The Importance of Health Literacy
When we are diagnosed with neuromyelitis optica (NMO), it can feel like we’re being pushed into the deep end of the pool and left to sink or swim on our own. Navigating a whole new life with a rare disease can be confusing and overwhelming. Part of that feeling comes from having to make health decisions that we may be totally unprepared for. No one gives us a guide on how to be a rare disease patient. This is where health literacy comes in.
The Patient Protection and Affordable Care Act of 2010, Title V, defines health literacy as “the degree to which an individual has the capacity to obtain, communicate, process and understand basic health information and services to make appropriate health decisions.”
Some examples of personal health literacy include understanding things like prescription drug instructions, our doctor’s care plan instructions, and the content of consent forms. Health literacy can also include knowing where to source reliable, science-based information about NMO.
Why is health literacy so important? Patients with low health literacy skills are more likely to:
- Have poor health outcomes, including more hospitalizations or trips to the emergency room
- Make errors in taking medications
- Have trouble managing their chronic diseases
- Not receive preventive healthcare like flu shots
So, how can you build your personal health literacy? Some of the easiest ways are to watch health webinars or listen to podcasts created for the NMO community by foundations such as:
- The Guthy-Jackson Charitable Foundation
- The Connor B. Judge Foundation
- The Sumaira Foundation for NMO
- The Siegel Rare Neuroimmune Association
These foundations also have websites and apps that offer information and resources for NMO patients, which are presented in easy-to-understand terms.
Some of these foundations hold patient information days where NMO patients can learn from researchers and clinicians about current treatments, clinical trials, and advancements in understanding of the disease. It’s a great opportunity to hear the information firsthand, to ask questions in real-time, and to network with other NMO patients.
Another simple but effective way to improve our health literacy is to follow patient leaders from the NMO community on social media. While patient leaders cannot give medical advice, they have a wealth of knowledge and can help connect us to information and resources within the NMO community.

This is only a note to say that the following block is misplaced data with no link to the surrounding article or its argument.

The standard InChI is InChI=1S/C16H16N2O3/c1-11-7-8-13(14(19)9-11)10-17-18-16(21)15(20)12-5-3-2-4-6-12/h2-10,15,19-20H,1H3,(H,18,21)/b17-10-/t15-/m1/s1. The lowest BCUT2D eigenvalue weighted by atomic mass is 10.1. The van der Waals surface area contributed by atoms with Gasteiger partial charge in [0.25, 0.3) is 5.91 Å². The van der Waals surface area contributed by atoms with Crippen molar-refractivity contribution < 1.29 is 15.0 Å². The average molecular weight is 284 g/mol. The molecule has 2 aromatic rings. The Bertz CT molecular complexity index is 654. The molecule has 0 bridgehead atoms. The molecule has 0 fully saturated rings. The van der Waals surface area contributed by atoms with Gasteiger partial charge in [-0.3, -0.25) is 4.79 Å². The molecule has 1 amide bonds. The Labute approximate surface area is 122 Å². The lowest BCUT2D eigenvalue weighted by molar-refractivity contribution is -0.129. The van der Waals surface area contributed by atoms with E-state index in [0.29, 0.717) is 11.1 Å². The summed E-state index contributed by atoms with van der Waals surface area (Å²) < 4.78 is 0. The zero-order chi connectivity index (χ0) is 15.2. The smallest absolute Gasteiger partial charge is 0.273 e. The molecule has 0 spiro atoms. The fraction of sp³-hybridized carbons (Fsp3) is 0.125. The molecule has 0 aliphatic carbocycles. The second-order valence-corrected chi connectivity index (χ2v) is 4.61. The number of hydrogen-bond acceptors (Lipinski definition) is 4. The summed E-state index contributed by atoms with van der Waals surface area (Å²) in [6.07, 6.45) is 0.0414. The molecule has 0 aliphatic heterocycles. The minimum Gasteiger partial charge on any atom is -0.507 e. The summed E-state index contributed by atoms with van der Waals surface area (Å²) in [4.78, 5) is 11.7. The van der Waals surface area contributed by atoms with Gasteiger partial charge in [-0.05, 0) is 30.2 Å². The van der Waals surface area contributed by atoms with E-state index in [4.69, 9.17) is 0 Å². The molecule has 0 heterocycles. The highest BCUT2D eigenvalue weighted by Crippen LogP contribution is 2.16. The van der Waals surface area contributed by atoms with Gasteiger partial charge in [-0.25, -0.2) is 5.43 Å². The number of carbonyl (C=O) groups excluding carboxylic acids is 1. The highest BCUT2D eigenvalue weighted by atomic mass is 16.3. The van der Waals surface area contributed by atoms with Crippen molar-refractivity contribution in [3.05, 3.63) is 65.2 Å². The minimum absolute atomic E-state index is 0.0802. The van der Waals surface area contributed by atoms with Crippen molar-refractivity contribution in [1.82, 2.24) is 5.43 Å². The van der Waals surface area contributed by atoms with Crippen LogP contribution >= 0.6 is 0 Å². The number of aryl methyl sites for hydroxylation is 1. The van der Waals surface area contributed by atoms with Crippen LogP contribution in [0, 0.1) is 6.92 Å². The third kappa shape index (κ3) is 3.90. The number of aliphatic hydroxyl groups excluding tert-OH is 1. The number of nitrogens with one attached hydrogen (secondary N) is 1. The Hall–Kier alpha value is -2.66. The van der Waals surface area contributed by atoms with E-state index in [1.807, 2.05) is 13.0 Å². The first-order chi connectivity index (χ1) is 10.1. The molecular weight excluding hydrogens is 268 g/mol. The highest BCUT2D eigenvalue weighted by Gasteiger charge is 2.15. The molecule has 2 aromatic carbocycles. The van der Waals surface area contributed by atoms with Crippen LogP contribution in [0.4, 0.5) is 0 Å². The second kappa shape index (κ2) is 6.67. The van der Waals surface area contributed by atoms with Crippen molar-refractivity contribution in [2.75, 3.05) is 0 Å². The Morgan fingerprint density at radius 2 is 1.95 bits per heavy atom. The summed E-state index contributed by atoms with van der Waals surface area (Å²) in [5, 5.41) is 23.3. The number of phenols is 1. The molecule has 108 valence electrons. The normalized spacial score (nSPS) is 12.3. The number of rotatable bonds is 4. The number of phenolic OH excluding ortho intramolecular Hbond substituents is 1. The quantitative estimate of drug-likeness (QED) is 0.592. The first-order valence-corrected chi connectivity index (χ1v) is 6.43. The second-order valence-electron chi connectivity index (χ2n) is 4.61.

On a more personal level, when you have an appointment with your NMO specialist, be sure to ask for clarification if your doctor uses words or terms you don’t understand. It’s their job to make sure you know what they’re talking about, so don’t be shy about asking. If you process things better on paper, ask for written instructions, or take notes. I find it helpful to repeat their instructions back to them so we both know we’re on the same page. Sometimes what I thought I heard and what someone else meant may be two very different things! You may also find it helpful to ask your doctor where you can find more information on whatever you’ve been discussing during your appointment.
Building health literacy empowers us as NMO patients. When we understand how our disease affects our body and how the treatments for NMO work, it allows us to maintain our autonomy by becoming partners in our care. This in turn allows us to advocate effectively for ourselves within the healthcare system, which can increase our ability to live our best life with our condition. Knowledge is power!
Note: Neuromyelitis News is strictly a news and information website about the disease. It does not provide medical advice, diagnosis, or treatment. This content is not intended to be a substitute for professional medical advice, diagnosis, or treatment. Always seek the advice of your physician or other qualified health providers with any questions you may have regarding a medical condition. Never disregard professional medical advice or delay in seeking it because of something you have read on this website. The opinions expressed in this column are not those of Neuromyelitis News, or its parent company, BioNews, and are intended to spark discussion about issues pertaining to neuromyelitis optica spectrum disorder (NMOSD).